Even the events that often trouble me most, like talking in groups or presenting to a client, have become much more manageable. I find it easier to speak to people through a computer screen. Being one step removed from them makes all the difference because, when I’m talking to lots of people online, it’s harder for them to see me blush. We’re not in the same room and I don’t feel trapped. I’m in less perceived danger and I relax more. My face, my body, my whole physical existence shrinks down to a little square in the corner of the screen. It means I think better. I present better. I feel protected and my phobia runs out of steam.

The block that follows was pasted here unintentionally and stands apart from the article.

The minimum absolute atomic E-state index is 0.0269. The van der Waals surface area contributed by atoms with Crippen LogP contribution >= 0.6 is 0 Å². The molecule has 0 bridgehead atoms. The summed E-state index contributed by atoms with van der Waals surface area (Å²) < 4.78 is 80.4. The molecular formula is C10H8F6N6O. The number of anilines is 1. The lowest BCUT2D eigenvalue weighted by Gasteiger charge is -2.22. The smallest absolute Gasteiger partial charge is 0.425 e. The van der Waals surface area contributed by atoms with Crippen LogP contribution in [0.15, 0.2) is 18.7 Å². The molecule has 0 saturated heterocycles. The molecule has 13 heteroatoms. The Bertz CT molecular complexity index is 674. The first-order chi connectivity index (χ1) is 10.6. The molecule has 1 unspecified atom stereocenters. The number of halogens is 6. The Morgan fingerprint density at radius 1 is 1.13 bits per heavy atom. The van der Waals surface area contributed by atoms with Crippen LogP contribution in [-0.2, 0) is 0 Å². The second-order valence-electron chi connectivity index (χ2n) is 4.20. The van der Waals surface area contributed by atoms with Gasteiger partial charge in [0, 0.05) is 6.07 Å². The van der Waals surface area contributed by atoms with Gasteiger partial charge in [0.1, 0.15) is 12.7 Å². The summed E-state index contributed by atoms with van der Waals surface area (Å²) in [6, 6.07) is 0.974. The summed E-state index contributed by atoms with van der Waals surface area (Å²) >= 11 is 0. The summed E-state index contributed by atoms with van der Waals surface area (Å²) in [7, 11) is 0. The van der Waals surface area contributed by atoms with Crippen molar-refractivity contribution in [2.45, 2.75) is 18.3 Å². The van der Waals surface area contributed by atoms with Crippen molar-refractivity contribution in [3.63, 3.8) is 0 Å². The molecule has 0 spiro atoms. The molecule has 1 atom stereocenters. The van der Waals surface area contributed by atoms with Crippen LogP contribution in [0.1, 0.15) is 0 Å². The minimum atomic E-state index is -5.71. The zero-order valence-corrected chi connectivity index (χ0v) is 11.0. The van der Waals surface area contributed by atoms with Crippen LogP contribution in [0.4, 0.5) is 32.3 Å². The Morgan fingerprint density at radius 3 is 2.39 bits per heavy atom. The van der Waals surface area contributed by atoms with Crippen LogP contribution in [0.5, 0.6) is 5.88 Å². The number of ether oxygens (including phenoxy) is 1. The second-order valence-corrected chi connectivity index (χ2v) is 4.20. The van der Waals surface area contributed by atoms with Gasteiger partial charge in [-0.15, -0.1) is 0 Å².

Before Coronavirus arrived, when I held a stressful role in an advertising agency, I fell into the habit of taking beta blockers. These little pills lowered my blood pressure and reduced the physical signs of anxiety, like trembling and blushing. I swallowed them every time I had an important meeting coming up. And looking back, it was a sign my environment was getting the better of me.
Now I’ve stopped taking the beta blockers altogether. There just aren’t enough occasions when I need them anymore. Because almost all of my social encounters are being handled remotely, I’m fearing them a great deal less. My anticipation and worry doesn’t get a chance to fuel its own vicious cycle anymore. I can feel my SAD diminishing.